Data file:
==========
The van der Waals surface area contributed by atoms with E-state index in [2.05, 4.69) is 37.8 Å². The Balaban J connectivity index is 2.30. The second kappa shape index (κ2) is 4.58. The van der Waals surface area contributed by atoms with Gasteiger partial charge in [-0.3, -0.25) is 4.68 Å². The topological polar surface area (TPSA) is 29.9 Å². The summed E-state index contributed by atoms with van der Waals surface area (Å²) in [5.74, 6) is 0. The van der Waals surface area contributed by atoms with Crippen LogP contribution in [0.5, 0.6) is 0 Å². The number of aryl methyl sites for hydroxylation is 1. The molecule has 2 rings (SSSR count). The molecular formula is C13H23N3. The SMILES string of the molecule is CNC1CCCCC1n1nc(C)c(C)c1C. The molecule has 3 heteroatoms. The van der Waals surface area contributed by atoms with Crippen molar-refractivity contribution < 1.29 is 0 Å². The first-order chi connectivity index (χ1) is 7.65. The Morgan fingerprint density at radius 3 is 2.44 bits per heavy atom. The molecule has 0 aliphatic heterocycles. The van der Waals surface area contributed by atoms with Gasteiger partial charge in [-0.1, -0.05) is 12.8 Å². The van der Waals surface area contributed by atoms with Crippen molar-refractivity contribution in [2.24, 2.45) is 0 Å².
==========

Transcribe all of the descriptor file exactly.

The van der Waals surface area contributed by atoms with E-state index in [2.05, 4.69) is 37.8 Å². The Balaban J connectivity index is 2.30. The second kappa shape index (κ2) is 4.58. The van der Waals surface area contributed by atoms with Gasteiger partial charge in [-0.3, -0.25) is 4.68 Å². The topological polar surface area (TPSA) is 29.9 Å². The summed E-state index contributed by atoms with van der Waals surface area (Å²) in [5.74, 6) is 0. The van der Waals surface area contributed by atoms with Crippen LogP contribution in [0.5, 0.6) is 0 Å². The number of aryl methyl sites for hydroxylation is 1. The molecule has 2 rings (SSSR count). The molecular formula is C13H23N3. The SMILES string of the molecule is CNC1CCCCC1n1nc(C)c(C)c1C. The molecule has 3 heteroatoms. The van der Waals surface area contributed by atoms with Crippen molar-refractivity contribution < 1.29 is 0 Å². The first-order chi connectivity index (χ1) is 7.65. The Morgan fingerprint density at radius 3 is 2.44 bits per heavy atom. The molecule has 0 aliphatic heterocycles. The van der Waals surface area contributed by atoms with Gasteiger partial charge in [-0.1, -0.05) is 12.8 Å². The van der Waals surface area contributed by atoms with Crippen molar-refractivity contribution in [2.24, 2.45) is 0 Å².